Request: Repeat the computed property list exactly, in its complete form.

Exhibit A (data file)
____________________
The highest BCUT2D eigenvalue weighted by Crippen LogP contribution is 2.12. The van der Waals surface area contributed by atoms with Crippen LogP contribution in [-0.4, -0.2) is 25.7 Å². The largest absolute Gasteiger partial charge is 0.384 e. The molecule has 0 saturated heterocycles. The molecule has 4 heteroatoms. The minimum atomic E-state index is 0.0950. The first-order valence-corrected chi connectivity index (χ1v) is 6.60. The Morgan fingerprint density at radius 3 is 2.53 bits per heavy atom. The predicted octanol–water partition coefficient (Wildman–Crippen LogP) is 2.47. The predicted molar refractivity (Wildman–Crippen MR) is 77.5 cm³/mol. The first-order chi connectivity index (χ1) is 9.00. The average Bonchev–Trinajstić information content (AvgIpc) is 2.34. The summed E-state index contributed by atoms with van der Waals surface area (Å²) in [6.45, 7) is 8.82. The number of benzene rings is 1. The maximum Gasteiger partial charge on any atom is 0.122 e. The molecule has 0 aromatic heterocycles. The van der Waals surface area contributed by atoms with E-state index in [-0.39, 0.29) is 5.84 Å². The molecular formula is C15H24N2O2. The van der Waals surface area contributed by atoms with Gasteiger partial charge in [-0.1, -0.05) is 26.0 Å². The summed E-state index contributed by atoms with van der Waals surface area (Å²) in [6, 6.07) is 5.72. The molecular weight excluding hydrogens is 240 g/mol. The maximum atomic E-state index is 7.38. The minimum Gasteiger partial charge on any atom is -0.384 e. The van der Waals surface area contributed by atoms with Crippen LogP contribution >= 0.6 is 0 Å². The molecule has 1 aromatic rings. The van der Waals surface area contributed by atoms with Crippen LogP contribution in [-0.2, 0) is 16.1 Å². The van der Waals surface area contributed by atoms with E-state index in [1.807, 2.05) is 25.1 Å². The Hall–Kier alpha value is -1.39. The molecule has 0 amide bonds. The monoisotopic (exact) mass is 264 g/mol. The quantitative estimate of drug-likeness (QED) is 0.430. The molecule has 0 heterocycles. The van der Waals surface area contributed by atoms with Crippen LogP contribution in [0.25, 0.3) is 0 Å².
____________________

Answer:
The highest BCUT2D eigenvalue weighted by Crippen LogP contribution is 2.12. The van der Waals surface area contributed by atoms with Crippen LogP contribution in [-0.4, -0.2) is 25.7 Å². The largest absolute Gasteiger partial charge is 0.384 e. The molecule has 0 saturated heterocycles. The molecule has 4 heteroatoms. The minimum atomic E-state index is 0.0950. The first-order valence-corrected chi connectivity index (χ1v) is 6.60. The Morgan fingerprint density at radius 3 is 2.53 bits per heavy atom. The predicted octanol–water partition coefficient (Wildman–Crippen LogP) is 2.47. The predicted molar refractivity (Wildman–Crippen MR) is 77.5 cm³/mol. The first-order chi connectivity index (χ1) is 9.00. The average Bonchev–Trinajstić information content (AvgIpc) is 2.34. The summed E-state index contributed by atoms with van der Waals surface area (Å²) in [6.45, 7) is 8.82. The number of benzene rings is 1. The maximum Gasteiger partial charge on any atom is 0.122 e. The molecule has 0 aromatic heterocycles. The van der Waals surface area contributed by atoms with E-state index in [-0.39, 0.29) is 5.84 Å². The molecular formula is C15H24N2O2. The van der Waals surface area contributed by atoms with Gasteiger partial charge in [-0.1, -0.05) is 26.0 Å². The summed E-state index contributed by atoms with van der Waals surface area (Å²) in [6, 6.07) is 5.72. The molecular weight excluding hydrogens is 240 g/mol. The maximum atomic E-state index is 7.38. The minimum Gasteiger partial charge on any atom is -0.384 e. The van der Waals surface area contributed by atoms with Crippen LogP contribution >= 0.6 is 0 Å². The molecule has 1 aromatic rings. The van der Waals surface area contributed by atoms with Crippen LogP contribution in [-0.2, 0) is 16.1 Å². The van der Waals surface area contributed by atoms with E-state index in [1.807, 2.05) is 25.1 Å². The Hall–Kier alpha value is -1.39. The molecule has 0 amide bonds. The monoisotopic (exact) mass is 264 g/mol. The quantitative estimate of drug-likeness (QED) is 0.430. The molecule has 0 heterocycles. The van der Waals surface area contributed by atoms with Crippen LogP contribution in [0.25, 0.3) is 0 Å².